In the Advanced Search of the Math Skills Database or in the Quantile Teacher Assistant, teachers can find Knowledge Clusters for various math skills and concepts as they align to the curriculum of their state and grade level. Each skill or concept within the Quantile Framework has a Knowledge Cluster that consists of the prerequisite and supplementary skills. The prerequisite skills and concepts are those skills or concepts that are necessary in order to be successful with the identified or primary skill in question. Additionally, the Quantile Framework also provides impending skills – the skills that come next, the skills that a primary skills is building toward.  The Quantile Framework makes it possible for an educator to transform separate skills in mathematics into a structured study of the content.   The Quantile Framework also makes it possible to easily access task analysis for any particular math skill or concept.  Additionally, each skill or concept is organized by Quantile measure – essentially a difficulty measure – which offers insights into the difficulty of the material they will be teaching in a unit.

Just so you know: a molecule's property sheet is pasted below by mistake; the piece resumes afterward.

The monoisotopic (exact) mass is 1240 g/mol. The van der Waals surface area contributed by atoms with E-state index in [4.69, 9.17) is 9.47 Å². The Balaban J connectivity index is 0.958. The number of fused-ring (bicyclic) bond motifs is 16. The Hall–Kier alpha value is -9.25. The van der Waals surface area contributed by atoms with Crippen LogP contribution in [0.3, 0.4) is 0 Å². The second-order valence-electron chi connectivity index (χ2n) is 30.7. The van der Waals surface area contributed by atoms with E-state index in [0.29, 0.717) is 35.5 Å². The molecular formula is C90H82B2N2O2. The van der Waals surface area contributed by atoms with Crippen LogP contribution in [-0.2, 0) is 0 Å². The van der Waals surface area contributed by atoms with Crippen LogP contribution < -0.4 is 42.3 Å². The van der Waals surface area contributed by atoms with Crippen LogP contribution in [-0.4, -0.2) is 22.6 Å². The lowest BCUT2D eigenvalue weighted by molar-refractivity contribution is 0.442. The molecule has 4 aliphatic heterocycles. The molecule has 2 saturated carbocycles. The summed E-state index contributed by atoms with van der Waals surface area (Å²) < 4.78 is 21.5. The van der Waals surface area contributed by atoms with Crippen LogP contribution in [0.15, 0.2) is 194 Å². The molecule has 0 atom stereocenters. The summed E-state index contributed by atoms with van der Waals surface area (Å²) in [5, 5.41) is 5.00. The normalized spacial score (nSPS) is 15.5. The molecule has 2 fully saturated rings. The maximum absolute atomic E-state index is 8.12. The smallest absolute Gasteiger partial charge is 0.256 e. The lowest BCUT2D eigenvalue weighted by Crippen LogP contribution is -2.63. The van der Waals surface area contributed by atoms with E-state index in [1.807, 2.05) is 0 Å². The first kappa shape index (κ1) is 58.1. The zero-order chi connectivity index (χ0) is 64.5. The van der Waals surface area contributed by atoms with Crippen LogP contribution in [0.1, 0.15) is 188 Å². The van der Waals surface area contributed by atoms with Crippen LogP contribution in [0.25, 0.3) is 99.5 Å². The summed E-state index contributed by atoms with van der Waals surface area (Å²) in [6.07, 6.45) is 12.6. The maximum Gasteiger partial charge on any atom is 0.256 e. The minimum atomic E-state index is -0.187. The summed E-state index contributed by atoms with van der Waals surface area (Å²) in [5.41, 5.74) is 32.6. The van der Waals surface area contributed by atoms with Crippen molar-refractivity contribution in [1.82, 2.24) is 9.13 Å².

With time and thoughtful consideration, mathematics teachers will find the Knowledge Clusters helpful in developing their approaches for new material, informing their expectations of student reasoning, and identifying which lessons students will manage easily based upon the Quantile measure of the identified math skills and concepts that match that lesson.

Students in North Carolina, Wyoming, Kentucky, Oklahoma, and West Virginia already receive Quantile student measures on their NCLB assessment.  And partner products, like Scholastic’s SMI report student Quantile measures every time a student completes an assessment.  If you haven’t already, be sure to take a look at the free resources on the Quantile website, including the Math Skill Database and Quantile Teacher Assistant.

Piazza: Homework as Social

As we’ve noted, social media sites have recently begun expanding their reach into the educational sphere in a variety of ways.  As the NY Times points out, this reach now extends to homework sites, including a new free service, Piazza:

Students post questions to their course page, which peers and educators can then respond to.  Instructors moderate the discussion, endorse the best responses and track the popularity of questions in real time.  Responses are also color-coded, so students can easily identify the instructor’s comments.